Mathematics Test

60 questions, 60 minutes

The mathematics test presents multiple-choice questions that require you to use reasoning skills to solve practical math problems. Some questions may belong to a set of several questions (for example, several questions about the same graph or chart).

Conceptual knowledge and computational skills are assumed as background for the problems, but recall of complex formulas and extensive computation is not required.

Nine scores are reported for the ACT mathematics test: a total test score based on all 60 questions and eight reporting category scores based on specific mathematical knowledge and skills. The reporting categories are:

Preparing for Higher Mathematics

This category captures the more recent mathematics that students are learning, starting when they begin using algebra as a general way of expressing and solving equations. This category is divided into the following five subcategories:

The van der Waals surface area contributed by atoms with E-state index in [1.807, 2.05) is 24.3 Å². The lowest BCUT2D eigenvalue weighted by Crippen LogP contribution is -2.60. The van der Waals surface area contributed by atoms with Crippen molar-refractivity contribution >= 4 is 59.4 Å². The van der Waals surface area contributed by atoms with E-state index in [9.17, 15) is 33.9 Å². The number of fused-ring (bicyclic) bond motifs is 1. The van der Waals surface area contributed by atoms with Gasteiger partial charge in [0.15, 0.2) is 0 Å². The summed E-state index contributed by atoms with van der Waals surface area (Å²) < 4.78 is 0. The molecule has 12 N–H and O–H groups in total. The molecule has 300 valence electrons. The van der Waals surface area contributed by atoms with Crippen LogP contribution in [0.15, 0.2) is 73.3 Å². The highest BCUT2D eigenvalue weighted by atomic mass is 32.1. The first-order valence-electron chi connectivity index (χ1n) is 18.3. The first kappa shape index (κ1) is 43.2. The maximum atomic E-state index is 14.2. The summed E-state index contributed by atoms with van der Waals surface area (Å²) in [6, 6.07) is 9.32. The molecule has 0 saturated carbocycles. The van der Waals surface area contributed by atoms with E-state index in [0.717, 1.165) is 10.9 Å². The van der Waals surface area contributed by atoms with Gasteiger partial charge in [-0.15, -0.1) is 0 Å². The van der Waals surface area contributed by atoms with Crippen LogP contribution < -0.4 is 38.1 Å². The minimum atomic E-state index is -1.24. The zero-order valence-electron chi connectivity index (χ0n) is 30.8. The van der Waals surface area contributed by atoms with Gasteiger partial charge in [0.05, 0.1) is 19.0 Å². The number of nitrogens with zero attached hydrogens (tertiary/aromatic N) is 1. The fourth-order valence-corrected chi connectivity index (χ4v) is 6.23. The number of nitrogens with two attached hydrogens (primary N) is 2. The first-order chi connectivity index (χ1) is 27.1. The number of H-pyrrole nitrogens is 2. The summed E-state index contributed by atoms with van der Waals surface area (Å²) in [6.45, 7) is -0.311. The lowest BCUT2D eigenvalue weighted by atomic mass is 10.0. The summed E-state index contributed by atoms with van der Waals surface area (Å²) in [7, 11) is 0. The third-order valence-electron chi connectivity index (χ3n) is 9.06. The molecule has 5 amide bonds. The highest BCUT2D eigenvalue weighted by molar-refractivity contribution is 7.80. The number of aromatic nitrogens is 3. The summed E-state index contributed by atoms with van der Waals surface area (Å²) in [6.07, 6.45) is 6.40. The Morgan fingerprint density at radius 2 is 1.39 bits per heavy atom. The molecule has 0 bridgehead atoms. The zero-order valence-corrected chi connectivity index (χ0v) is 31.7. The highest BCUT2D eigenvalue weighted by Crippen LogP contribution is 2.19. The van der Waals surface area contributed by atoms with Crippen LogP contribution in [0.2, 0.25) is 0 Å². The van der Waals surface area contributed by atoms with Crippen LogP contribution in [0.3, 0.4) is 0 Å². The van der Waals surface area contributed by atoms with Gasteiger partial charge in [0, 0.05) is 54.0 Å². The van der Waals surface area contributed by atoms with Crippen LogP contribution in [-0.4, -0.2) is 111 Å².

Number and Quantity

Math questions in this category test your knowledge of numbers and fundamental math concepts and operations, including the following:

Algebra and Functions

The mathematics test contains questions that require knowledge of and skills in algebra, functions, or both. Algebra involves formulas and equations in which letters and other symbols are used to represent unknown or unspecified values. A function is a rule, equation, or expression that produces exactly one output for any given input; for example, 2x is a function in that any input used for x results in an output that is twice the input’s value.

Algebra

Algebra knowledge and skills tested include the following:

Functions

Questions that involve functions test your ability to do the following:

Algebra and Functions

Questions that involve both algebra and functions test your ability to do the following:

Geometry